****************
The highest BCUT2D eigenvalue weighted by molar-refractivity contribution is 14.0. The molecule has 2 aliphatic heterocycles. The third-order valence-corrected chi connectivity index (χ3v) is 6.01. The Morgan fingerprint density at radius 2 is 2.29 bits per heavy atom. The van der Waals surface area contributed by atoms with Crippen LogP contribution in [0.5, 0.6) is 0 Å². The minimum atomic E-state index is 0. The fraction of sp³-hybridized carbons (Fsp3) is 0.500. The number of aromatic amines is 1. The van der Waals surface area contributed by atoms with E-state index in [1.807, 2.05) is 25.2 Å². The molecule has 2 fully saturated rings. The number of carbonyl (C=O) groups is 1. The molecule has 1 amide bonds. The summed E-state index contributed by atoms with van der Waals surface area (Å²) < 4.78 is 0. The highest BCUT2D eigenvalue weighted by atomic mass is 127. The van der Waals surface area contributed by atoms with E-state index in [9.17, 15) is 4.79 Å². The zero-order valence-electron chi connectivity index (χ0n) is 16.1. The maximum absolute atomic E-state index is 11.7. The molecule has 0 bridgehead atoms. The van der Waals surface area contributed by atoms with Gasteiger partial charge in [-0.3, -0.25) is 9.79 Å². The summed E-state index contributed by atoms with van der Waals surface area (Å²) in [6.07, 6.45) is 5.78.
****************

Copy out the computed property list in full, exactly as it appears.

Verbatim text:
The highest BCUT2D eigenvalue weighted by molar-refractivity contribution is 14.0. The molecule has 2 aliphatic heterocycles. The third-order valence-corrected chi connectivity index (χ3v) is 6.01. The Morgan fingerprint density at radius 2 is 2.29 bits per heavy atom. The van der Waals surface area contributed by atoms with Crippen LogP contribution in [0.5, 0.6) is 0 Å². The minimum atomic E-state index is 0. The fraction of sp³-hybridized carbons (Fsp3) is 0.500. The number of aromatic amines is 1. The van der Waals surface area contributed by atoms with E-state index in [1.807, 2.05) is 25.2 Å². The molecule has 2 fully saturated rings. The number of carbonyl (C=O) groups is 1. The molecule has 1 amide bonds. The summed E-state index contributed by atoms with van der Waals surface area (Å²) < 4.78 is 0. The highest BCUT2D eigenvalue weighted by atomic mass is 127. The van der Waals surface area contributed by atoms with E-state index in [9.17, 15) is 4.79 Å². The zero-order valence-electron chi connectivity index (χ0n) is 16.1. The maximum absolute atomic E-state index is 11.7. The molecule has 0 bridgehead atoms. The van der Waals surface area contributed by atoms with Gasteiger partial charge in [-0.3, -0.25) is 9.79 Å². The summed E-state index contributed by atoms with van der Waals surface area (Å²) in [6.07, 6.45) is 5.78.